Ada Evening News, The (Newspaper) - July 11, 1962, Ada, Oklahoma Out Francis way they cut everyone's water off (except for drinking and bathing) there wa.n't enough to go around. Recent events lead us to wonder just who It was who cut who's water off in the first place Ada Baseball Team Clobbers McAlester See Sports Page THE ADA EVENING NEWS New Supermarket Opens Thursday In Ada, See Page 8 59TH YEAR NO. 103 ADA, OKLAHOMA, WEDNESDAY, JULY 12 Pages 5 CENTS WEEKDAY, 10 CENTS SUNDAY Canadians Stage Mass Antimissile Claim Is Disputed Protests Over Medicare FOR MORE WATER Dowell Chemical employe Gil Young hooks wittr preuur. line onto the head of one of Francis' 500-foot water wells that will undergo land fracturing. High pressure will force water sand into the water holding formation, shattering mucUtfght sands and allowing a freer flow of water Dowell. fractured two oF th. wells Wednesday. Operations began early Wednesday morning. (NEWS Stift Water Poachers Sip While Francis Thirsts By JOHN BENNETT Thirsty Francis uncovered an important clue to their dwind- ling water supply this week. "Someone, I won't name any names, hooked water faucets on the said City Council- man Don Burkhe'ad. "They wa- tered a pretty good number of cattle by piping it to their water tanks." He said he found the faucets on the line north of the city. Burkhead noted a few days ago that the town wells should have been supplying enough water for everyone. "It just didn't he said. "So I checked the old line that runs north from the town to the river and found the faucets and lines leading to the water troughs." Recently the city council passed an ordinance stopping residents from watering lawns and gardens. "Most everyone has com- said Burkhead. Several residents complained. however, that they still didn't have enough water. One woman said that her family had to do without baths on some occas- ions. About 1915 a pipe line was run from the river to the town. The river supplied the town's water. Later the line was shut'down after criticism from the- state health department. "Since then the line has been said Burkhead. "But it was no trouble to have water turned in to it from our main tank. All you have to do is turn a valve, where it's still con- nected." Monday Burkhead discovered the valve had been turned to the open position and he checked it out. He said he discovered the faucets on the -line last winter when there was a water short- age. He said a man who had tied on the line promised he would not use it again. the line was installed years ago the people who grant- ed the casements retained water said Burkhead. "But that was only for home use. Now there are new owners living on the land where the line passes and they feel that they have a right to use water for their cattle." The extra faucets have been shut in now and'the town ap- parently is receiving more wa- ter than they, had previously. Early Wednesday morning Dowell Chemical Co. started sand fracturing two wells with- in the town limits. "This should give us enough said Burkhead. Dowell planned to inject about 175 barrels of water with sand into each well. This is a method of forcing freer flow of water. The John L. Lewis Tank Serv- ice, Sasakwa, provided the wa- ter. "Isn't it a heck of a thing when we have to bring in water Officials Report Defense System Probably Is Poor WASHINGTON (AP) Informed U. S. officials be- lieve the Russians still are a long way from achieving a combat ready antimissile- missile system. They are not disputing that the Russians may have developed an antimissile rocket, as Soviet Pre- mier Khrushchev claimed Tues- day. But they stress that develop- ment of such a rocket is only not the most difficult the problem of fashioning a complete antimissile system, with its associated radar and oth- er highly sensitive and complex gear. Can't Spot Decoys One of the biggest the United States has found in its work with, the Nike Zeus anti- missile to perfect ra- dar that can discriminate between oncoming warheads and decoys sent out by. an enemy to confuse and foil the defenses. One official familiar with intel- ligence reports said the Russians have been emplacing large num- bers of fairly powerful radar units, but that this radar is be- lieved able to reach no higher than perhaps feet and ap- parently is part of defenses against manned bombers. Not Operational He said there is no information here to indicate the Russians have developed an operational warhead, as distinguished from a research and test model. It is known that the Russians last September exploded high above earth a nuclear test device that had some of the characteris- tics of an antimissile weapon. President Kennedy, in a broad- cast announcing plans to resume U.S. nuclear testing in the atmosphere, said the Soviet test series last fall was aimed, in part, at "improving their defenses against missiles. Tests Important But, he added: "While appar- ently seeking information which is important in developing an anti- missile defense system, these tests did not, in our judgment, reflect a developed system." The information Kennedy said the Russians appeared to be seek- ing was believed to involve the effects of nuclear' blasts on radar and communications. U.S. scientists were looking for to get commented one j similar information in detonating town hydrogen device more than 200 DIRECTION The Ada Community Theatre's Jeanne Adams Wray (left) is pictured here as she directed Wesley Blair and Tonya. Allen through a love scene in South Pacific. Mrs. Wray and her east of A.C.T. players will stage the Rodgers and Hammerstem music, al Friday, Saturday and Sunday nights at the Wintersmith Park Amph.rheatre. Its the second annual summer musical for the local theatre group, well-received (NEWS Staff _____ Last year's production was the Rusk Sets Up Talks With Russians On Berlin Mess Thousands March Toward Capital City; Officials Issue Plea For Restraint REGINA, Sask. (AP) Thousands of citizens from all parts of Saskatchewan converged on this provincial capital today for a 'demonstration against the govern- ment's compulsory medical care plan. Leaders of the protest move expressed confidence there would be no violence, but some officials indicated concern by issuing appeals for calm and restraint. Cayalcades were expected from all leading cities and towns Estimates of the number of persons taking part ran as high .as to They planned to mass before the provincial legislative building to voice opposi- tion to the medicare plan. The demonstratiqn is sponsored by the Keep Our Doctors Commit- tee, most vocal group backing the doctors strike which began July 1. A majority of the province's 700 active physicians have joined in the strike against the controversi- WASHINGTON (API-Secretary of State Dean Rusk today set up a new U.S.-Soviet exploratory talk G E Chief Owen Young Dies At Florida Home NEW YORK (AP) Owen D. Young, 87, industrialist and' international monetary expert, died today at his home at St. Augustine, Fla. He had been ill several weeks. Young was chairman of the board of the General Elec- tric Co. for 17 years and was the founder and first board chairman of the Radio Corp. Arkansas Firm Wins Contract For SCS Work Bids were received Tuesday at the Soil Conservation Service in Ada, 525 East Main, for the con- struction of Site No. 4 in the Sandy Conservancy District. A. K. McBride, Ft. Smith, Ark., won the contract with a low bid of Other bidders were E. H. Holton, Enid, M. G. Contractors, Purcell. Earthmovers, Inc., Henryetta, and Simms, Inc., Dun- can, This site, the sixteenth to be put under construction in the sprawling district, is located on land owned by Virl Loman, Jay Jackson, Sherwood O'Neal and Adolph Bleier, etal. It is some four miles southwest of Ada. It will have permanent storage for 35 surface acres of water with a flood pool of 174 acres, impound- ing waters from a 9.3 square mile drainage area. It is the larger structures under contract. to be placed If you give a pessimist an inch, he'll measure Tea. Corp.) Gen. of America. Young was coauthor with Charles G. Dawes of the "Dawes formula for establishing reparations to be paid by Ger- many after World War I. f Atkinson Is Wavering On Sales fax OKLAHOMA CITY Bill Atkinson, Democratic nomi- nee for governor, said today he will not make a firm decision on his financial recommendations un- til September indicating he is not as strong for a penny increase in sales taxes as he was last May. Asked by newsmen about re- ports he told Democratic senators and nominees he was not "mar- ried" to the sales tax Atkinson said: "I didn't mean to leave the im- pression that I was backing up. miles.above the Pacific last Sun- He made day night. Defense Department sources said evaluation of the results of that high altitude shot are not! jected for perhaps 48 hours. How much information will be made public is not known. What Affect In advance of the U.S. tests, informants said the United States was hoping to learn to what ex- tent high-altitude nuclear' explo- sions can disrupt communications and radar and thus possibly crip- ple the detection of approaching date to see Ambassador Anatoly Dobrynin late Thursday. Agreement on the new meeting, which Rusk initiated, became known in the wake of a new pub- missile warheads. American military scientists also sought data on how such blasts would affect the warheads Later he played a major role in I couldn't afford to do that J "TUn nun t-Hif tt- mi The facts are that it will be 15 wg Qur cam. developing a plan for German- fiscal rehabilitation. This becameipajgn officially. known as the "Young Plan" in! "A lot of things could happen tribute to his diplomacy and lead- ership. Young was born on a farm at Van Hornesville, N.Y., on Oct. 27, 1874, the son of Mr. and Mrs. Ja- cob Smith Young. Young attended a one-room red schoolhouse. In later years he fi- nanced a school for chil- dren of the area. He entered St. Lawrence Uni- versity at Canton. N.Y., on vhich his father had obtained by mortgaging the farm. Young was graduated at the age of 20 in 1884 and then finished a three-year law course at Boston University in two years. He began the practice of law in Boston and became a partner in the firm of Tyler t Young. His law work placed him in con- tact with the engineering firm of Stone Webster. This gave him an intimate knowledge of electric- al development. His ability .at- tracted the attention of General Electric. Young joined General Electric as a member of its legal depart- ment and became its board chair- man in 1922. He held that post until bis retirement in 1939. that would change the financial picture of the state, so we will not make our firm decision on how we will make our recommen- dations until Sept. 15. "As you well know, if the fed- eral government, for example, should reduce income taxes, wei Knowledgeable U. S. officials suggested the Russians might be developing their antimissile sys- tem in a parallel course with U.S. development of the Army's Nike lie proposal by Premier Nikita Khrushchev for withdrawal of U.S., British and French forces from West Berlin and their sub- situation by Allied and Communist small-nation troops under the United Nations flag. But State Department officials said that the discussion set for 3 p.m. EST Thursday was not sug- India Accuses Chinese Of Ladakh Aggression NEW DELHI (AP) India ac- cused Red China Tuesday nignt of a new aggressive thrust onto Indian soil in Ladakh and warned Peiping it will be held wholly re- sponsible if a shooting war re- sults. Prime minister 'Nehru, from his vacation spot in Pahlgam, Kash- mir, dictated the final contents of that the Indians had established a post in the Galwan area to iso- late a Chinese post in the lower reaches of the Shyok River. An' Indian reply said the Chi- nese were nowhere in the valley when they sent the note and add- gested by Rusk because of the Khrushchev speech. It was rather that the Kennedy administration believes it is im- portant to maintain regular U.S.- Soviet contact on the Berlin dis- pute. The State Department had already issued a statement Tues- day branding Khrushchev's troop proposal as unacceptable. Actually, the Rusk-Dobrynin meeting is considered here to be preliminary to a probable meet- ing in the next week or 10 days between Rusk and Soviet Foreign Minister Andrei Gromyko on the Berlin situation. Both the U.S. and Soviet foreign policy directors are due in Geneva about that time to sign final ac- cords on the neutralization of Laos that present negotia- tions succeed in producing agree- ment by then. The present pros- al plan, claiming it opens the door for government control of the medical profession. The plan, designed to provide medical care for everyone, is financed by single person and family assessments and by gen- eral taxation. Premier Woodrow Lloyd said he would not appear before the dem- onstrators, but that he would re- ceive a small delegation if they asked to be heard. Lloyd said he believed he could make "a pretty astute guess" as to what their message would be. "I don't think the government is going to be influenced by this kind of the pre- mier said. The Regina Leader-Post carried a front-page box in which Regina's mayor, Henry Baker, urgeJ'Sas- katchewan residents to keep calm during the protest march.. Streets approaching the legisla- tive building were barricaded, but Lloyd said this was only to pre- vent the area from being con- gested by automobiles. The premier said security ar- rangements had'been left in the hands of the city police. He said he had been told by police offi- cials that adequate steps had been taken. Both Lloyd and Health Minister W. G. Davies were reluctant to discuss published reports that they had received threatening let- ters calling them "Hitlerites" and that the police had assigned spe- cial patrols to keep an eye on their homes. "I have had no police protection that I know Lloyd said. A Regina judge overrode gov- ernment objections Tuesday and postponed until July 17 arguments on a request for an injunction to suspend operation of the medicare plan. Attorneys for three Saskatche- wan residents asked for the delay to obtain more material in their legal fight' against the program. (Continutd on Pagt Two) ed that they had no business is that Rusk will fly_ to. Ge- be there. ineva late next week, but his plans Zeus. i a Critical Test Due I munist-Chinese embassy here. Hate as The Nike Zeus, on which thej The notg charged nearly 400'India's frontier. United States has spent more than Chjnese penetrated India has maintained for some The new Indian note said Com- are not yet firm, munist China's Prime Minister Rusk probably will tell Dobry- Jay that the Unit- intention, nor do Britain and France, of removing the Western protective garrisons IT UlCLcHCU LUC UHCii ut I _, protest note Landed to the Com-1 Chou En-Lai, acknowledged as nin again Thursday embassv here. I late as 1959 the valley is inside ed States has no ml Sometime this summer-per-j j d th Indian haps within the next few weeks Army rocketeers will send up a Jf chjnese Qverrun the post_ the Red irnnirt nnr ray rpvpmip to mtercePt an jtary base, by Ind a's count, set would increase our tax revenue. continental ballistic missile fired, J t d b d 'area It would I mean consumable new f CaUfornia some miies !UP rder mntipv that we had not anticioat- since money that we had not anticipat- ed and we will not know until Sept 15." away. (Continutd on Pigt Two) in the disputed border area 1960. A note last Sunday from Peiping to the Indian government charged Ada Wins 5 Awards For Safety Ada Js among 11 Oklahoma cities recognized today as win- ners of awards for outstanding performance in traffic safety. The awards are made annually by the Oklahoma Safety Council. Two cities, Ada and Enid, share honors for having made improve- ment in all seven categories in which the judges make the awards accident records, traffic en- gineering, police traffic super- traffic courts, school education, public safety vision, safety education and safety organiza- tion. Ada made giant strides in i t s police traffic supervision and public safety education, -according to the report.' Over-all, Ada made the greatest improvement in any one category, a 35 per cent increase over the previous year in police traffic supervision. The following is a list of the cities receiving awards and the categories' in which they won them. Ada accident records, traffic engineering, police traffic super- vision, public safety education and total program improvement Enid accident records, traf- fic engineering, police traffic su- pervision and public safety educa- tion. Bartlesville traffic ing and traffic courts. Midwest City accident rec- ords. Norman accident records and school traffic safety education. Ardmore traffic engineering, traffic courts and public safety education. McAlester traffic courts. Miami school traffic safety education and public safety edu- caton. Ponca City accident records and traffic engineering. Stillwater accident records and traffic engineering.________ Jailed Negro Leaders Plan To Fast 24 Hours ALBANY, Ga. Ne- gro leaders jailed in racial unrest and facing hard labor on the city streets began a 24-hour fast today. Dr. Martin Luther King Jr. and the Rev. Ralph Abernathy, inte- gration leaders, said they would neither eat nor drink during the Vvllllltilt CUlVlltl J llCiUld Sidl. lIVli billiion since 1957. is approach-1 Val, jn the Cnina.La. time the now-encircled post, about from Berlin. fjrst day of their imprisonment "in ing a critical test in the Pacific. fch b der area Tuesday and en- lOfe miles west of China's claim; Officials sad that it is _. ...J _i. _.TJ fn pAft hmiT onv L-inrl nf K.Qcr.' J line, the note said. It said the Chinese began mov- ing up their troops Tuesday morn- ing. Anticipating that an untoward incident might result "because of this unwarranted aggressive ac- tivity of local Chinese' sible .to see how any kind of East- j West agreement on Berlin can bej1 the The two were convicted Tuesday developed so long as the main The two were convictea luesaay thrust of Soviet policy is directed of violating an ordinance forbid- to getting Western forces out of ding parading without a permit. the consequences of any shooting, or other Red forces. LU KCLLJiJg VVCaLCLlI LUJ. V.CO ui. -----a r- the city or, alternatively, getting The convictions, carrying fines of foothold there or 45-day jail terms, stemmed through the introduction of Soviet from a series of demonstrations Texan Warns Of Estes In 1960 WASHINGTON former Texas farm official 'said today Henry Marshall told the Texas' state committee in late 1960 or early 1961 he thought the cotton allotment transfer-.program 'was being abused and mentioned Billie Sol Estes. But Baldwin P. Davenport of Stamford, Tex., former chairman of the state Agricultural Stabiliza- tion and Conservation Committee, said .nothing was done by the com- mittee and the matter never came up again. Marshall, U.S. Agriculture De- partment program specialist for Texas, was found dead of gunshot wounds in mid-1961. A verdict of suicide has been disputed but not overturned. Agriculture Depart- to halt the transfers reached the county level. The department later canceled the transfers and fined Estes for overplanting. The al- 'lotments came from farmers ment officials say his death has forced off their farms by public hampered their investigation of 'how Estes was able to transfer more than acres of cotton allotments into Reeves and Pecos Counties. The subcommittee is seeking to determine whether instructions from the Agriculture Department projects, some of them in other states. Although the state committee set policy. on cotton allotments, Davenport said administrative matters 'involving them' 'never came to the committee's attention unless there was some complaint. 'Tm just trying to 'find about this said Chair- man .John L, McClellan, D-Ark "You mean you never heard any- thing more about these transfers Didn't a lot .of them go on Davenport, who served as chair- man through 1960 until March 1961, "replied, "I wouldn't know sir. Mr. Marshall's office handled all that. I'm sure, if there had been something wrong he would have brought it before the com- mittee." BIJ.LIE SOL ESTES against segregation last De- cember. Negross were called to a mass meeting at Shiloh Baptist Church today to protest the jailing of King and Abernathy. There were reports that Negroes would stage a-mass march on City Hall to protest the jailing of King and Abernathy. But the Rev. Wyatt T. Walker, assistant to King, said he could not divulge the decision reached by the Negro strategy committee. King is president and Abernathy is treasurer of the Southern Chris- tian Leadership Conference. In Washington, Atty. Gen. Rob- ert F. Kennedy declined to say whether he had been in touch with Georgia state or local officials in connection with King's case. "We are looking into the mat- ter and are following it with great he said. Police Chief Laurie' Pritchett said King and Abernathy would be treated "just like any other will either work on the city streets or be put to work cleaning up the jail." Pritchett mobilized his entire force and said he would jail any demonstrators. BULLETIN ALBANY, Ga. arrested one Negroes were today as they began a "freedom march" to pray for Dr. Martin Luther King Jr., Negro inte- gration leader sentenced to Jail. High temperature in Ada Tuesday was 98; low Tuesday Bight, 78; reading at 7 ajiu Wednesday, 79. to partly cloudy this afternoon and Thurs- day; widely scattered afternoon night thundershowers most- ly north portion; a little warmer northeast; lows tonight 67-77; hljh Thursday 94-102.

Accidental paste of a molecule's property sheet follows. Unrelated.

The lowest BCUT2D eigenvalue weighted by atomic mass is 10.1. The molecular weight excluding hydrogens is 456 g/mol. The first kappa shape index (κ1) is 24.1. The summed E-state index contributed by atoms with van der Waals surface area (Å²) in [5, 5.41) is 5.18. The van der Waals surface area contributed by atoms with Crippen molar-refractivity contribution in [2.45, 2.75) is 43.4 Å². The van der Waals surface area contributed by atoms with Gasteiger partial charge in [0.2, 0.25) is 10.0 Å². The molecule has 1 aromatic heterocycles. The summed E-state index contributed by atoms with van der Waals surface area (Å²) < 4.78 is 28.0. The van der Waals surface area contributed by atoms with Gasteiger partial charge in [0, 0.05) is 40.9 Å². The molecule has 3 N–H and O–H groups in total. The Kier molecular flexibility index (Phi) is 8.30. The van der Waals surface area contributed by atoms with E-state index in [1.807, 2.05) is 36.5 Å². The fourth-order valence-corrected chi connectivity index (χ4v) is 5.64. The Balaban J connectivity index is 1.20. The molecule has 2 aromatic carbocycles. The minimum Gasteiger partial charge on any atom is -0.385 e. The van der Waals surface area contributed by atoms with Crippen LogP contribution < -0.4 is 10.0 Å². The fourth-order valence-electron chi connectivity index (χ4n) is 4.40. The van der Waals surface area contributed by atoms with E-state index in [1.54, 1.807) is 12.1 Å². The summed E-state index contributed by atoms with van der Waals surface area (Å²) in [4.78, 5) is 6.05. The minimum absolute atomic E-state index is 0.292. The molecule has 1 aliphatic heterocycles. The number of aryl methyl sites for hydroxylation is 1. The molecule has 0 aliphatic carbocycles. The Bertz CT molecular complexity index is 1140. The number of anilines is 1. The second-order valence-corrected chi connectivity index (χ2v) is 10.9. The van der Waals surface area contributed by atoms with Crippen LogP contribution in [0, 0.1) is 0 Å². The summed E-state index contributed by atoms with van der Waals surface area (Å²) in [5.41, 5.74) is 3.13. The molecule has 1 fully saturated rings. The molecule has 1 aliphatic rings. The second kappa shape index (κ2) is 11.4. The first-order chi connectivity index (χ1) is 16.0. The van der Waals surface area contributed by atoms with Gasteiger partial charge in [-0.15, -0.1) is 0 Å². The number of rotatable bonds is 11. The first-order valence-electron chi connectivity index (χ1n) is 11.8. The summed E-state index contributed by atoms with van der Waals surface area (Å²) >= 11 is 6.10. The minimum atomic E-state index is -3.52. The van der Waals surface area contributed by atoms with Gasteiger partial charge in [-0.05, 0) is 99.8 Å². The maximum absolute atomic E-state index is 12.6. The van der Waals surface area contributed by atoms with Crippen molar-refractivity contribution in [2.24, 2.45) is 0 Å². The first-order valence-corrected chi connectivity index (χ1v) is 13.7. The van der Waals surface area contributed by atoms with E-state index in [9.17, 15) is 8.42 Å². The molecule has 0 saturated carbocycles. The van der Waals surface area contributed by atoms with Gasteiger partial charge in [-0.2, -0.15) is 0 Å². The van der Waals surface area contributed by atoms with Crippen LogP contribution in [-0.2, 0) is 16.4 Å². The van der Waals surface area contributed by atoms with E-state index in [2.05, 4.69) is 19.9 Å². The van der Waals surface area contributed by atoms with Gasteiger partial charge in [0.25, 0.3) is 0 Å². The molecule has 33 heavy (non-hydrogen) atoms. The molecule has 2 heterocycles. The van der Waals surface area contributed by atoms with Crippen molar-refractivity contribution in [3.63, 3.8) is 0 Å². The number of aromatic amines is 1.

Once upon a time newspapers were our main source of information. Now those old newspapers are a reliable source for hundreds of years of history and secrets of the past. Now you can search for people, places, and events without the hassle of sorting through mountains of papers!
Newspaper Archive is the world's largest online newspaper database featuring over 130 million newspaper pages. Plus our database expands by one newspaper page per second for a total of around 2.5 million pages per month! The value of your membership grows along with it.
Those looking to find out more about their forefathers can empower their genealogy search with Newspaper Archive. Within our massive database, users can search ancestors' names for news stories and obituaries. We must understand our past to understand our future!
24 hours a day Monday-Saturday
Your full introductory membership payment will be credited toward the cost of full membership any time you choose to upgrade!
"It is amazing how easy and exciting it is to access all of this information! I found hundreds of articles about my relatives from Germany! Well worth the subscription!" - Michael S.
"I love this site. It's interesting to read articles about different family members. I've found articles as well as an obituary about an uncle who passed away before I was born, and another about a great aunt. It's great for helping with genealogy." - Patricia T.
"A great research tool. Allows me to view events and gives me incredible insight into the stories of the past." - Charles S.